Byrd in 1964

In June 1964, Byrd played with Eric Dolphy in Paris only two weeks before Dolphy died from insulin shock.

Electric Byrd edit

By 1969's Fancy Free, Byrd was moving away from the hard bop jazz idiom and began to record jazz fusion and jazz-funk. He teamed up with the Mizell Brothers (producer-writers Larry and Fonce) for Black Byrd (1973) which was, for many years, Blue Note's best-selling album.[8][9] The title track climbed to No. 19 on Billboard's R&B chart and reached the Hot 100 pop chart, peaking at No. 88. The Mizell brothers' follow-up albums for Byrd, Street Lady, Places and Spaces and Stepping into Tomorrow, were also big sellers, and have subsequently provided a rich source of samples for acid jazz artists such as Us3. Most of the material for the albums was written by Larry Mizell.

In 1973, he helped to establish and co-produce the Blackbyrds, a fusion group consisting of then-student musicians from Howard University,[2] where Byrd taught in the music department and earned his J.D. in 1976. They scored several major hits including "Happy Music" (No. 3 R&B, No. 19 pop), "Walking in Rhythm" (No. 4 R&B, No. 6 pop) and "Rock Creek Park".

During his tenure at North Carolina Central University during the 1980s, he formed a group which included students from the college called the "125th St NYC Band". They recorded three albums; Love Byrd and Words, Sounds, Colors and Shapes which featured Isaac Hayes.[10] "Love Has Come Around" on Love Byrd became a disco hit, reaching number No. 4 on Billboard's U.S. Dance Club Songs[11] and in the UK and reached No. 41 on the charts.

Beginning in the 1960s, Byrd (who eventually gained his PhD in music education from Teachers College, Columbia University in 1982) taught at a variety of postsecondary institutions, including Rutgers University, the Hampton Institute, New York University, Howard University, Queens College, Oberlin College, Cornell University, North Carolina Central University and Delaware State University.[12] Byrd returned to somewhat straight-ahead jazz later in his career, recording three albums for Orrin Keepnews' Landmark Records.[13]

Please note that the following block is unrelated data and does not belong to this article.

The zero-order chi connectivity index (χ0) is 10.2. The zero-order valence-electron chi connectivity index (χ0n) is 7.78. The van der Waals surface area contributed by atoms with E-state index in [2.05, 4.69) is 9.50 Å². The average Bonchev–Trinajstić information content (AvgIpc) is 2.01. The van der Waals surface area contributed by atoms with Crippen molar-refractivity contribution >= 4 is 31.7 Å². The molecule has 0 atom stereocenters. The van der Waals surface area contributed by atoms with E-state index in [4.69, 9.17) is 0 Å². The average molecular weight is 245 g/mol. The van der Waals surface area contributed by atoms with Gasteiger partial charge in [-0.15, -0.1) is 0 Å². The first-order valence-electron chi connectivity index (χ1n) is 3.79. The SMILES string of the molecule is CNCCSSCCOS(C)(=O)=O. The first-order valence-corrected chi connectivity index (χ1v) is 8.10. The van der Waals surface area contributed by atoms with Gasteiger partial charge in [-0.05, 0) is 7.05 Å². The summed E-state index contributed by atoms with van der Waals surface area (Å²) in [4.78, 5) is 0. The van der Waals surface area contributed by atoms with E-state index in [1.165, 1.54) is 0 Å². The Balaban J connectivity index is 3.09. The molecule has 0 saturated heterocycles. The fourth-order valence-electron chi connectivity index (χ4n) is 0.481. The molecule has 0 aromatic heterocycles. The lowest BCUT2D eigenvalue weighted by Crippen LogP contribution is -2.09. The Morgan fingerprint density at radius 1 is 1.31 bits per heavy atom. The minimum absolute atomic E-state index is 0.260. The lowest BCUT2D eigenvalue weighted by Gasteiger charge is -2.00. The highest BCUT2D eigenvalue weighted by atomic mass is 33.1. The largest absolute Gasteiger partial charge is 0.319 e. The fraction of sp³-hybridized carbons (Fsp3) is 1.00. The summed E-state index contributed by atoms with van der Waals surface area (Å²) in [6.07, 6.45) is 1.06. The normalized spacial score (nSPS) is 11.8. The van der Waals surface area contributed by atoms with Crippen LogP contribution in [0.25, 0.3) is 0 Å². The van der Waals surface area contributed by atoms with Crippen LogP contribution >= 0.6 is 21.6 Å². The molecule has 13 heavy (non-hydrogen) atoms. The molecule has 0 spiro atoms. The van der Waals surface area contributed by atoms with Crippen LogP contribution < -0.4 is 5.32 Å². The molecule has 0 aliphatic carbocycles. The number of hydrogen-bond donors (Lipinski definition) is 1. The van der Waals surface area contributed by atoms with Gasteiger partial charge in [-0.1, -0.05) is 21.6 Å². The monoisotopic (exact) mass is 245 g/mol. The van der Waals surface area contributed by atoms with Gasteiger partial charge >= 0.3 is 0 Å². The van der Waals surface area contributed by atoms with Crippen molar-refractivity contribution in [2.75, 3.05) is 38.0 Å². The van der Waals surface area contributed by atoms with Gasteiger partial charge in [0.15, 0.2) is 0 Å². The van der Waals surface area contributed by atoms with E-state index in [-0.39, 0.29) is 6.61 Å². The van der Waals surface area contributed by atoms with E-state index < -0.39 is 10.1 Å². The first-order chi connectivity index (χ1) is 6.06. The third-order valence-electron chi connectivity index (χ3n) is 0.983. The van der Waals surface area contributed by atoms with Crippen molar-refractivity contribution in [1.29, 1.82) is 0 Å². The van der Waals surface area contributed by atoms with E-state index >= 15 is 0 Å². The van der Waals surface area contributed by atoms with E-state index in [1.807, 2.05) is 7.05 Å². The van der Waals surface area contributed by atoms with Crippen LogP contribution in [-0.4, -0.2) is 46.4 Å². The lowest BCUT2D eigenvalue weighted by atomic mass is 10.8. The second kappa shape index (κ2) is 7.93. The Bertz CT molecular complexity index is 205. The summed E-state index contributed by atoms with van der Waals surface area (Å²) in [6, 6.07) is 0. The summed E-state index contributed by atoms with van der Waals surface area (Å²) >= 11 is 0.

Byrd was a resident of Teaneck, New Jersey.[14] He died on February 4, 2013, in Dover, Delaware, at age 80.[8]

Discography edit

As leader/co-leader edit

Recording date Title / Co-leader Label Year released Notes
1955-08 Byrd Jazz Transition 1956 Live
1955-09 Byrd's Word Savoy 1956
1955-12 Byrd's Eye View Transition 1956
1956-05 Byrd Blows on Beacon Hill Transition 1957
1956-08 2 Trumpets with Art Farmer Prestige 1957
Modern Jazz Perspective with Gigi Gryce Columbia 1957
1956-11 The Young Bloods with Phil Woods Prestige 1957
Jazz Lab with Gigi Gryce Columbia 1957
1957-08 At Newport with Gigi Gryce and Cecil Taylor Verve 1958 Live
New Formulas from the Jazz Lab with Gigi Gryce Vik 1982
1957-08 Jazz Lab with Gigi Gryce Jubilee 1958
Modern Jazz Perspective with Gigi Gryce Columbia 1957
1957-09 Jazz Eyes Regent 1957
1957-? September Afternoon with Clare Fischer Discovery 1982 [15][16]
1958-10 Byrd In Paris Brunswick 1958
1958-12 Off to the Races Blue Note 1959
1959-05 Byrd in Hand Blue Note 1959
1959-10 Fuego Blue Note 1960
Byrd in Flight Blue Note 1960
1960 Motor City Scene with Pepper Adams Bethlehem 1961
1960-11 At the Half Note Cafe Blue Note 1960 Live
1961-04 Chant Blue Note 1979 LT series
1961-05 The Cat Walk Blue Note 1962
1961-09 Royal Flush Blue Note 1962
1961-12 Free Form Blue Note 1966
1963-01 A New Perspective Blue Note 1964
Up with Donald Byrd Verve 1965
1964-12 I'm Tryin' to Get Home Blue Note 1965
1966-06 Mustang Blue Note 1967